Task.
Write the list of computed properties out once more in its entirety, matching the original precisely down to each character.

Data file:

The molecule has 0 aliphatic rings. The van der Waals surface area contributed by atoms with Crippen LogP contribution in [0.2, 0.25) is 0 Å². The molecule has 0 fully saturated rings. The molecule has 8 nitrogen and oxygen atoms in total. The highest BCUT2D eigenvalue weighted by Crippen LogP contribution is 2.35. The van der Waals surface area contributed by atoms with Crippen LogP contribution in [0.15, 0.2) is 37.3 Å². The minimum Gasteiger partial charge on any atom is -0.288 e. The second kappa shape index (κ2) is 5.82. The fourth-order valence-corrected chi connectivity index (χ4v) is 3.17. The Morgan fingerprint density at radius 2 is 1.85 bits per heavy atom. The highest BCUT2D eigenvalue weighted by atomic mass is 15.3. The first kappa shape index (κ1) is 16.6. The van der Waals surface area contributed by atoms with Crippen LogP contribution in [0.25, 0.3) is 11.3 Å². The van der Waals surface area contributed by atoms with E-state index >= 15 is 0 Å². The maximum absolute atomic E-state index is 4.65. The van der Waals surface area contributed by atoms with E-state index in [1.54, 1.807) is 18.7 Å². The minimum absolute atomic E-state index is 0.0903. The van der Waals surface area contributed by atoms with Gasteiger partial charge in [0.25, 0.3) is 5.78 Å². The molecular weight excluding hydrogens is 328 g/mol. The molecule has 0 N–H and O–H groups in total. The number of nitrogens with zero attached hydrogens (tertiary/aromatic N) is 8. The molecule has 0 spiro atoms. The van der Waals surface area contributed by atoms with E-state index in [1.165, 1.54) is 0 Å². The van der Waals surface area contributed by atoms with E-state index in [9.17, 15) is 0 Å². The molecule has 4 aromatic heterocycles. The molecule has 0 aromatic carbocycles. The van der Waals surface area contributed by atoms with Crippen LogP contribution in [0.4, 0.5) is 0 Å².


The molecule has 0 aliphatic rings. The van der Waals surface area contributed by atoms with Crippen LogP contribution in [0.2, 0.25) is 0 Å². The molecule has 0 fully saturated rings. The molecule has 8 nitrogen and oxygen atoms in total. The highest BCUT2D eigenvalue weighted by Crippen LogP contribution is 2.35. The van der Waals surface area contributed by atoms with Crippen LogP contribution in [0.15, 0.2) is 37.3 Å². The minimum Gasteiger partial charge on any atom is -0.288 e. The second kappa shape index (κ2) is 5.82. The fourth-order valence-corrected chi connectivity index (χ4v) is 3.17. The Morgan fingerprint density at radius 2 is 1.85 bits per heavy atom. The highest BCUT2D eigenvalue weighted by atomic mass is 15.3. The first kappa shape index (κ1) is 16.6. The van der Waals surface area contributed by atoms with Crippen LogP contribution in [0.25, 0.3) is 11.3 Å². The van der Waals surface area contributed by atoms with E-state index >= 15 is 0 Å². The maximum absolute atomic E-state index is 4.65. The van der Waals surface area contributed by atoms with E-state index in [1.54, 1.807) is 18.7 Å². The minimum absolute atomic E-state index is 0.0903. The van der Waals surface area contributed by atoms with Gasteiger partial charge in [0.25, 0.3) is 5.78 Å². The molecular weight excluding hydrogens is 328 g/mol. The molecule has 0 N–H and O–H groups in total. The number of nitrogens with zero attached hydrogens (tertiary/aromatic N) is 8. The molecule has 0 spiro atoms. The van der Waals surface area contributed by atoms with E-state index in [1.165, 1.54) is 0 Å². The van der Waals surface area contributed by atoms with E-state index in [9.17, 15) is 0 Å². The molecule has 4 aromatic heterocycles. The molecule has 0 aromatic carbocycles. The van der Waals surface area contributed by atoms with Crippen LogP contribution in [0.4, 0.5) is 0 Å².